What It’s Like To Live With: Irritable Bowel Syndrome
What It’s Like to Live With explores the stories of people who see and experience every day a little differently.
I was in law school from 2010 to 2015, and the hostel food was absolutely inedible. So, I ended up either skipping meals or eating outside very, very often — probably three to four times a week, and mostly junk food. After about three years of doing this, I realized I had gained a considerable amount of weight despite having decent metabolism. Something felt wrong — at one point, I realized I didn’t have enough energy to get through the entire day. Then, there were times when I would have to rush to the loo in the middle of the class, and at really odd hours. For about seven months, I neglected it — thinking it was just diarrhea.
But then I went back home during a vacation. Here, I noticed over a period of weeks that every time I would eat food, I’d immediately have to rush to the toilet. It got extremely uncomfortable, of course — to stop that process, I would just stop eating. It was a little scary. I ended up googling my symptoms, and then decided it was probably time to see a gastroenterologist. That’s how I got my diagnosis around 2013-14.
Initially, I found it very difficult to deal with the reality of living with this condition — I didn’t like the idea that I would just have to accept that I have to keep going to the loo many, many times a day. Of course, that also puts a lot of restrictions on family trips or outings with friends. And accounting for it isn’t the easiest — you don’t know how many times you may end up rushing to the loo or how often; there’s no fixed timeline.
The unpredictability that IBS brings can make navigating life rather challenging. To overcome them, I had to train my mind and understand my body better — for instance, after carefully observing how my body reacts to different foods, I’ve been able to decide that it’s almost always a better idea to have rice and dal over gluten. There are certain foods — like sugar and milk — that I’ve had to eliminate completely because they can trigger my IBS. So, no matter how much I might crave a milkshake or a cold coffee, I must make a conscious choice to avoid it.
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It’s been a very long journey from the time I got my diagnosis to 2022. I’m 31 now. And I must say that between my condition in the first three years, and my condition now, there is a marked difference — all because of the way I’ve managed to control myself and manage it. IBS has also made it important for me to learn to say “no” to others every time they offer me something that can further mess up my digestive system. Disclosing your condition might not be the easiest thing to do; given that it concerns bowel movements, there may be a little bit of shame and stigma involved. But at the end of the day, it’s your body, and you have to prioritize it.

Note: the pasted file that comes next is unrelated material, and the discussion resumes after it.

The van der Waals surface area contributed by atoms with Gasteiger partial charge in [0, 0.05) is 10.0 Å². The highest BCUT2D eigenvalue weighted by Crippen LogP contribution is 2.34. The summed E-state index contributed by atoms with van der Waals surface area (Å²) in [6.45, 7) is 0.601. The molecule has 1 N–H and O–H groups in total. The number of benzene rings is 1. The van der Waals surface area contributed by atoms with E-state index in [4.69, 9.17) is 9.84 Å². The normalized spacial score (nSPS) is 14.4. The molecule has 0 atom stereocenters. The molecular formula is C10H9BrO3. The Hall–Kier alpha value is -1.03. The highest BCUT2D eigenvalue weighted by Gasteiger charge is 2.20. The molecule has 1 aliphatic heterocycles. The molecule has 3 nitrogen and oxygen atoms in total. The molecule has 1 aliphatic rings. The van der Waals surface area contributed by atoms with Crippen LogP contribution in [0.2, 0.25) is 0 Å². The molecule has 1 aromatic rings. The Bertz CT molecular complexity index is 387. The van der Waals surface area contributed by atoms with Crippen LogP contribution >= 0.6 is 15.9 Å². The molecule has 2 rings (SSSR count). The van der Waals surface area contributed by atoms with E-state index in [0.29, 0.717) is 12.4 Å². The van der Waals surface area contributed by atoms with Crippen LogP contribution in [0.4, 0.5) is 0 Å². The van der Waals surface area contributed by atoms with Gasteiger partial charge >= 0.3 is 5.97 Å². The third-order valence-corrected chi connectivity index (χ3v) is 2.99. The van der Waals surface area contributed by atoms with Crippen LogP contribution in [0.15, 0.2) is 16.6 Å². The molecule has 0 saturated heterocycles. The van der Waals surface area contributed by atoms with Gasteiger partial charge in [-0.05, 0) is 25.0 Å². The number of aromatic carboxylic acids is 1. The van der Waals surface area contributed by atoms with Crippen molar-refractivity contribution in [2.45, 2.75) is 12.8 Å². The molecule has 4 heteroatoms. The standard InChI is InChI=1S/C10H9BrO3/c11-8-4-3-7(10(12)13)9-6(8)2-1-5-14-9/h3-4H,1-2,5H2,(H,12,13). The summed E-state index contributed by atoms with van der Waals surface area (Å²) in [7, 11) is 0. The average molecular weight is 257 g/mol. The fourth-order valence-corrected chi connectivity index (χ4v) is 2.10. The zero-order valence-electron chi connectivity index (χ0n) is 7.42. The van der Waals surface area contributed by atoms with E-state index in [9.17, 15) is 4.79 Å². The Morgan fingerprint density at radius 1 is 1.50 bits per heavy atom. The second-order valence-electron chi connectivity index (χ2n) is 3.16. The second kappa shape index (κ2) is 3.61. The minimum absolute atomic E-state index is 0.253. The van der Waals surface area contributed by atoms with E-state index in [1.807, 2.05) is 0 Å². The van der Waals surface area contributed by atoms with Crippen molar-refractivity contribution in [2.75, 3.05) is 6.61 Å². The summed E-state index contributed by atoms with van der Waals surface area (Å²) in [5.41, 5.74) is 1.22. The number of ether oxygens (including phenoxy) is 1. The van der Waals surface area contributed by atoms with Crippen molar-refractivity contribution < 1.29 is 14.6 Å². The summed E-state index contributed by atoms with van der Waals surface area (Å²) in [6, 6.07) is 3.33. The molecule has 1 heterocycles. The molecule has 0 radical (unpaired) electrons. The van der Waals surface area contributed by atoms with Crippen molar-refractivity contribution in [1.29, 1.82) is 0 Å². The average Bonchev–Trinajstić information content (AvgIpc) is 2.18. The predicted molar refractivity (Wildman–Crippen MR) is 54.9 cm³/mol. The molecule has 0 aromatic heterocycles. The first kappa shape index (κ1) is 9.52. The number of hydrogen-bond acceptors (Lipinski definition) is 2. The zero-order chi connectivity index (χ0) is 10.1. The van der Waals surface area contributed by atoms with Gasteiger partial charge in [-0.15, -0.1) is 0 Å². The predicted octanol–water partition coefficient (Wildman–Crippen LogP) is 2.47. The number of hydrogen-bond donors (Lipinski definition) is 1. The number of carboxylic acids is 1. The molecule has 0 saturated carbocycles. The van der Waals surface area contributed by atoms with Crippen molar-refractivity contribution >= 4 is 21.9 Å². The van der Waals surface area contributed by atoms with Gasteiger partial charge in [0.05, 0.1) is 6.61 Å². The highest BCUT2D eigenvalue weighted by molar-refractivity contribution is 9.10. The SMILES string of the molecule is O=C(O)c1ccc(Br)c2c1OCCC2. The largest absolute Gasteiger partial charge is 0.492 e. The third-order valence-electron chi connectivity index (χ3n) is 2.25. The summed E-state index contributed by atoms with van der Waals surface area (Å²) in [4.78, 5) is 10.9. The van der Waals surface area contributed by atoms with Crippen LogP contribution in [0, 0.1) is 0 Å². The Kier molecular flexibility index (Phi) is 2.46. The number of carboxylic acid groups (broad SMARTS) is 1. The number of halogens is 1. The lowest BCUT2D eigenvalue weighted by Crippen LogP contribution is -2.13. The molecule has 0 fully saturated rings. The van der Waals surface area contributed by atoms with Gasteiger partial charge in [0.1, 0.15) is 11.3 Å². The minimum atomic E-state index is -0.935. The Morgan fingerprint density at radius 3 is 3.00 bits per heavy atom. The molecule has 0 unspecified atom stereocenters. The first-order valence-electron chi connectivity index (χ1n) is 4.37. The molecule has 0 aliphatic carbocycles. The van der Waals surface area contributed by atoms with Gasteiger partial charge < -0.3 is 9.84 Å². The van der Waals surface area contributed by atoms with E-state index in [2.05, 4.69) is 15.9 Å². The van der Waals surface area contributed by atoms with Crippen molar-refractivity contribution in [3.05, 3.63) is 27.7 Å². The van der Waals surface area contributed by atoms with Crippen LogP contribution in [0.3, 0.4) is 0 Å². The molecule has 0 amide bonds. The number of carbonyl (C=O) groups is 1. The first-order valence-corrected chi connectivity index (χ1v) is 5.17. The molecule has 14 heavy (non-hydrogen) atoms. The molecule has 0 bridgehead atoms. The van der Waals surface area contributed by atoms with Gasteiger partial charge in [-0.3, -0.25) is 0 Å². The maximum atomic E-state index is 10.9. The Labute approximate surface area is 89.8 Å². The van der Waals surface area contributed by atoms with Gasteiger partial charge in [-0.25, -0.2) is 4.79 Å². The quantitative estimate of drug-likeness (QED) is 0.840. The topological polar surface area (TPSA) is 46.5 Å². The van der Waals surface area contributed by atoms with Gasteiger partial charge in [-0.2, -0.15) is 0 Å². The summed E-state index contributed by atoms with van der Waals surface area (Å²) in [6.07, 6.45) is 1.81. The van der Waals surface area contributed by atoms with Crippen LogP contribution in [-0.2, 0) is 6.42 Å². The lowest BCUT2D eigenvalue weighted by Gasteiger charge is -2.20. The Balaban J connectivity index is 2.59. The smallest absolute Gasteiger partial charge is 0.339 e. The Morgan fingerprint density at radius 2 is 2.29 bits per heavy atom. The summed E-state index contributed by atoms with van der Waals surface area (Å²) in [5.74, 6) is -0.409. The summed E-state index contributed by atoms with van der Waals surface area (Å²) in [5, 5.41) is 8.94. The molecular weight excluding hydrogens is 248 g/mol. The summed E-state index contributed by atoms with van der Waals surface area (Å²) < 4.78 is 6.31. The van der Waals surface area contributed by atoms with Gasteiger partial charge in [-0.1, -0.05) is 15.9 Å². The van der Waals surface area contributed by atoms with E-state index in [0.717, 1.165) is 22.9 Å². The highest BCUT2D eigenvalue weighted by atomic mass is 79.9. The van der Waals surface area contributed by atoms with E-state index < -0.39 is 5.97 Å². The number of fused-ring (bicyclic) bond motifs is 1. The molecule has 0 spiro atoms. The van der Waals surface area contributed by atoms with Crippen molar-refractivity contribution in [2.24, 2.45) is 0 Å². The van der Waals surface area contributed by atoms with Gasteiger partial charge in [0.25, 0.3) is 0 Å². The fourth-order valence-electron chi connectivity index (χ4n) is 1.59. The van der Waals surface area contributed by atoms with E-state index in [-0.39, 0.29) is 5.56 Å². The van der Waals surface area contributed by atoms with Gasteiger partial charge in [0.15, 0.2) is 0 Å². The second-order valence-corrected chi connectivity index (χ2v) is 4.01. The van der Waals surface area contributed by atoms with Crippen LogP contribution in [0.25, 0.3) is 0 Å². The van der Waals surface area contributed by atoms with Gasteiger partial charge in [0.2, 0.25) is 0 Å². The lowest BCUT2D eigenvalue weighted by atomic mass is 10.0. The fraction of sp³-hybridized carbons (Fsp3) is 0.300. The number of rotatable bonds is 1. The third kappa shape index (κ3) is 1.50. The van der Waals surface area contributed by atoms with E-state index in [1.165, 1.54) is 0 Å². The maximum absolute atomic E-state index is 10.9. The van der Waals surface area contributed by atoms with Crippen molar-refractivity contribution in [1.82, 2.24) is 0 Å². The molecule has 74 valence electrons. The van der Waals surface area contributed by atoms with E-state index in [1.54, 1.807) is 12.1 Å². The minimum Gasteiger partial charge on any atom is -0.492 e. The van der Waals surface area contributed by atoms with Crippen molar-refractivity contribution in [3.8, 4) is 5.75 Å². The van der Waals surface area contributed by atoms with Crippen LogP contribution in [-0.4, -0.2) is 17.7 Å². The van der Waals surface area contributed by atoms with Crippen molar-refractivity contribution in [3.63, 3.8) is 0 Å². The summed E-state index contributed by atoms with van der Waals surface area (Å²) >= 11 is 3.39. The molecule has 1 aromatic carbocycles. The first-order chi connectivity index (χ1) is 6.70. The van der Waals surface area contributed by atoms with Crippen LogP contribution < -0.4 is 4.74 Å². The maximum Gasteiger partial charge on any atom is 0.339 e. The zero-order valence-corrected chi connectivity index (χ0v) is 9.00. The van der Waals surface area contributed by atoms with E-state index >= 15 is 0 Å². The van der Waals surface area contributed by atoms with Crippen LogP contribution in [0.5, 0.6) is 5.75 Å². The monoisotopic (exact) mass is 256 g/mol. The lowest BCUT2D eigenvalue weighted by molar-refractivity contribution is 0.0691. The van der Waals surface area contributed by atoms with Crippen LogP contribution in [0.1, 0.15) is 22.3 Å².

Despite the precautions, IBS can still get very uncomfortable, very unnerving at times, though. For the first four years since my diagnosis, I didn’t really need any accommodation at work; I had free access to the loo at all times. Things got a little more difficult when I switched my careers and decided to litigate. I could be in the middle of work, at a client meeting, or even in court — and I might suddenly feel a trigger because of something I may have eaten. Basically, there are times when I can’t control my body’s reaction, and I absolutely have to take a break for my comfort. To put it simply, it can take a toll on your professional life. I think that’s why it’s better to sensitize my bosses and colleagues about my condition, rather than trying to hide it.
Of course, there is a tendency among people who do not have this problem — or have zero understanding of the condition — to make fun of it. I have faced this; people tend to brush off the condition or say things like, “How can you go to the loo so many times?” after I tell them I need to use it maybe six, even seven, times a day. They don’t realize it’s a genuine disease where your gut is inflamed, and where you have to keep rushing to the loo because this is an urge you cannot possibly control.
Our apprehension of how the other person might react, though, can prevent us from disclosing our condition to them. But, in the process, it can become more difficult for us to live with it. For the first couple of months since my diagnosis, I barely went out and met people. I realized I got extremely depressed, at the time. So, even if it takes a while to get comfortable with the idea of coming out, I’d say one still should — better late than never, right?
This interview has been condensed and edited for clarity. As told to Devrupa Rakshit by Rohan.
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